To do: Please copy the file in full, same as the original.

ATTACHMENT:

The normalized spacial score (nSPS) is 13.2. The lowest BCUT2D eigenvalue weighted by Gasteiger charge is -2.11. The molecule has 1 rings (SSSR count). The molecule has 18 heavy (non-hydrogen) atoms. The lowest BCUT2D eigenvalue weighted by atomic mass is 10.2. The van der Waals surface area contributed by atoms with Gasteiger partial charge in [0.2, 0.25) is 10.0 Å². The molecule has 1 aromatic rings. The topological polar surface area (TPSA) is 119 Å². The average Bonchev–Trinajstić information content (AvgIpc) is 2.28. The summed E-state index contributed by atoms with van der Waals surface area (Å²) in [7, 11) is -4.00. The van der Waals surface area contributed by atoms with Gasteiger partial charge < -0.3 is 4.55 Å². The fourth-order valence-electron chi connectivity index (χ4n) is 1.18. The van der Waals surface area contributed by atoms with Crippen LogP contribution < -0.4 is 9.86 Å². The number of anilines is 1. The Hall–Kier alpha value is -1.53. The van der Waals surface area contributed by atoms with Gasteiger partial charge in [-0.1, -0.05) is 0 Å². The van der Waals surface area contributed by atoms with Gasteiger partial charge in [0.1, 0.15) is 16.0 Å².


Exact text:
The normalized spacial score (nSPS) is 13.2. The lowest BCUT2D eigenvalue weighted by Gasteiger charge is -2.11. The molecule has 1 rings (SSSR count). The molecule has 18 heavy (non-hydrogen) atoms. The lowest BCUT2D eigenvalue weighted by atomic mass is 10.2. The van der Waals surface area contributed by atoms with Gasteiger partial charge in [0.2, 0.25) is 10.0 Å². The molecule has 1 aromatic rings. The topological polar surface area (TPSA) is 119 Å². The average Bonchev–Trinajstić information content (AvgIpc) is 2.28. The summed E-state index contributed by atoms with van der Waals surface area (Å²) in [7, 11) is -4.00. The van der Waals surface area contributed by atoms with Gasteiger partial charge < -0.3 is 4.55 Å². The fourth-order valence-electron chi connectivity index (χ4n) is 1.18. The van der Waals surface area contributed by atoms with Crippen LogP contribution < -0.4 is 9.86 Å². The number of anilines is 1. The Hall–Kier alpha value is -1.53. The van der Waals surface area contributed by atoms with Gasteiger partial charge in [-0.1, -0.05) is 0 Å². The van der Waals surface area contributed by atoms with Gasteiger partial charge in [0.1, 0.15) is 16.0 Å².